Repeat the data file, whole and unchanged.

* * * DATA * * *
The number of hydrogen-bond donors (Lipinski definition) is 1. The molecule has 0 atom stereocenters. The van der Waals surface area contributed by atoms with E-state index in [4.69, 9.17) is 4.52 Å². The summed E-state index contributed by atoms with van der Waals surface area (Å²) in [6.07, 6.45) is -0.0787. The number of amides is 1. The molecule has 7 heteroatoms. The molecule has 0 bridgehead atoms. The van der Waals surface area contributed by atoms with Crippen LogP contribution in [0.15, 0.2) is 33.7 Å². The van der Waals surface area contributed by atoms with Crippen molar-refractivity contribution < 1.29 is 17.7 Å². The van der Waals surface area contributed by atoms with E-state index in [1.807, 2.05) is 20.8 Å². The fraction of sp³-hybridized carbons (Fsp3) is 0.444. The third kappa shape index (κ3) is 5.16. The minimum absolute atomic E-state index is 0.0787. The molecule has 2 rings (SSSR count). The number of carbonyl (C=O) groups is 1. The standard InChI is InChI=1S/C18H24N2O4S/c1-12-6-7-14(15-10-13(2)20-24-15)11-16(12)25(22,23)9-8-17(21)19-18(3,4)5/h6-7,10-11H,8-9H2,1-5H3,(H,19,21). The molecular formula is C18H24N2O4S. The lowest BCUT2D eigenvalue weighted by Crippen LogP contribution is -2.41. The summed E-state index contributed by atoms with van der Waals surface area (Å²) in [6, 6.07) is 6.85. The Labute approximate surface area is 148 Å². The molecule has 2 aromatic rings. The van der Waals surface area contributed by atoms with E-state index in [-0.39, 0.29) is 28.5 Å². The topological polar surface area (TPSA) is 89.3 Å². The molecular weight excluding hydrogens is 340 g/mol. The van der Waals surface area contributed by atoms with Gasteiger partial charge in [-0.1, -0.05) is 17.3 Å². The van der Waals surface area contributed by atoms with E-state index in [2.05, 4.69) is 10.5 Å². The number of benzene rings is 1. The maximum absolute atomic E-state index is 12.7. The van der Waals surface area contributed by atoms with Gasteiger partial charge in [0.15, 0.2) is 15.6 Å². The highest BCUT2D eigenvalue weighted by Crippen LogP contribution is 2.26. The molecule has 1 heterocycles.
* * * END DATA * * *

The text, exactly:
The number of hydrogen-bond donors (Lipinski definition) is 1. The molecule has 0 atom stereocenters. The van der Waals surface area contributed by atoms with E-state index in [4.69, 9.17) is 4.52 Å². The summed E-state index contributed by atoms with van der Waals surface area (Å²) in [6.07, 6.45) is -0.0787. The number of amides is 1. The molecule has 7 heteroatoms. The molecule has 0 bridgehead atoms. The van der Waals surface area contributed by atoms with Crippen LogP contribution in [0.15, 0.2) is 33.7 Å². The van der Waals surface area contributed by atoms with Crippen molar-refractivity contribution < 1.29 is 17.7 Å². The van der Waals surface area contributed by atoms with E-state index in [1.807, 2.05) is 20.8 Å². The fraction of sp³-hybridized carbons (Fsp3) is 0.444. The third kappa shape index (κ3) is 5.16. The minimum absolute atomic E-state index is 0.0787. The molecule has 2 rings (SSSR count). The number of carbonyl (C=O) groups is 1. The standard InChI is InChI=1S/C18H24N2O4S/c1-12-6-7-14(15-10-13(2)20-24-15)11-16(12)25(22,23)9-8-17(21)19-18(3,4)5/h6-7,10-11H,8-9H2,1-5H3,(H,19,21). The molecular formula is C18H24N2O4S. The lowest BCUT2D eigenvalue weighted by Crippen LogP contribution is -2.41. The summed E-state index contributed by atoms with van der Waals surface area (Å²) in [6, 6.07) is 6.85. The Labute approximate surface area is 148 Å². The molecule has 2 aromatic rings. The van der Waals surface area contributed by atoms with E-state index in [-0.39, 0.29) is 28.5 Å². The topological polar surface area (TPSA) is 89.3 Å². The molecular weight excluding hydrogens is 340 g/mol. The van der Waals surface area contributed by atoms with Gasteiger partial charge in [-0.1, -0.05) is 17.3 Å². The van der Waals surface area contributed by atoms with E-state index in [2.05, 4.69) is 10.5 Å². The number of benzene rings is 1. The maximum absolute atomic E-state index is 12.7. The van der Waals surface area contributed by atoms with Gasteiger partial charge in [0.15, 0.2) is 15.6 Å². The highest BCUT2D eigenvalue weighted by Crippen LogP contribution is 2.26. The molecule has 1 heterocycles.